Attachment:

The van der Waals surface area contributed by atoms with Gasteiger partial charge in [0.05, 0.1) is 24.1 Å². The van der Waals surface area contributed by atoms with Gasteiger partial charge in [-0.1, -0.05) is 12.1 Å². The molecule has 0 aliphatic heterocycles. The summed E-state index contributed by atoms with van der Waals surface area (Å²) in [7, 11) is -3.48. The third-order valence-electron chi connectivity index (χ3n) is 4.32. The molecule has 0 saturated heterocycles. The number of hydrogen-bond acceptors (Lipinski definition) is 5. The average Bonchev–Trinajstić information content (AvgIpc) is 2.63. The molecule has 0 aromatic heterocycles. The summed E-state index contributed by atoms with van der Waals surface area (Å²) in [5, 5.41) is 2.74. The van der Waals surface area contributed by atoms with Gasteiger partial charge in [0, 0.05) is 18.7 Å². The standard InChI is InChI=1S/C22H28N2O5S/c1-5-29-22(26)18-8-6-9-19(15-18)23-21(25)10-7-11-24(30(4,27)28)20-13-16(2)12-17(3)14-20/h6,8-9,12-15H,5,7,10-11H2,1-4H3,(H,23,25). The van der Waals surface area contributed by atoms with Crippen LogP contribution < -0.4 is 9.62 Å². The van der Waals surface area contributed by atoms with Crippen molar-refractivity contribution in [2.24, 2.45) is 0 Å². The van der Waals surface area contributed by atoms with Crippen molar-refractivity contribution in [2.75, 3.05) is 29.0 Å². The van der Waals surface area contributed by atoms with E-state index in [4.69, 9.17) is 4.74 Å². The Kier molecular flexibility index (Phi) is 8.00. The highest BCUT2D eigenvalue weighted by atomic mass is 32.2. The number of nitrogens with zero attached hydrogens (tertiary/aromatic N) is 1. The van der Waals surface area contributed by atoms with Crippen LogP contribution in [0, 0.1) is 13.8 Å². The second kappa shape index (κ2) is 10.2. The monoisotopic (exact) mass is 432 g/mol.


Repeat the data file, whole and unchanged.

The van der Waals surface area contributed by atoms with Gasteiger partial charge in [0.05, 0.1) is 24.1 Å². The van der Waals surface area contributed by atoms with Gasteiger partial charge in [-0.1, -0.05) is 12.1 Å². The molecule has 0 aliphatic heterocycles. The summed E-state index contributed by atoms with van der Waals surface area (Å²) in [7, 11) is -3.48. The third-order valence-electron chi connectivity index (χ3n) is 4.32. The molecule has 0 saturated heterocycles. The number of hydrogen-bond acceptors (Lipinski definition) is 5. The average Bonchev–Trinajstić information content (AvgIpc) is 2.63. The molecule has 0 aromatic heterocycles. The summed E-state index contributed by atoms with van der Waals surface area (Å²) in [5, 5.41) is 2.74. The van der Waals surface area contributed by atoms with Gasteiger partial charge in [0, 0.05) is 18.7 Å². The standard InChI is InChI=1S/C22H28N2O5S/c1-5-29-22(26)18-8-6-9-19(15-18)23-21(25)10-7-11-24(30(4,27)28)20-13-16(2)12-17(3)14-20/h6,8-9,12-15H,5,7,10-11H2,1-4H3,(H,23,25). The van der Waals surface area contributed by atoms with Crippen LogP contribution < -0.4 is 9.62 Å². The van der Waals surface area contributed by atoms with Crippen molar-refractivity contribution in [2.24, 2.45) is 0 Å². The van der Waals surface area contributed by atoms with Crippen molar-refractivity contribution in [2.75, 3.05) is 29.0 Å². The van der Waals surface area contributed by atoms with E-state index in [4.69, 9.17) is 4.74 Å². The Kier molecular flexibility index (Phi) is 8.00. The highest BCUT2D eigenvalue weighted by atomic mass is 32.2. The number of nitrogens with zero attached hydrogens (tertiary/aromatic N) is 1. The van der Waals surface area contributed by atoms with Crippen LogP contribution in [0, 0.1) is 13.8 Å². The second kappa shape index (κ2) is 10.2. The monoisotopic (exact) mass is 432 g/mol.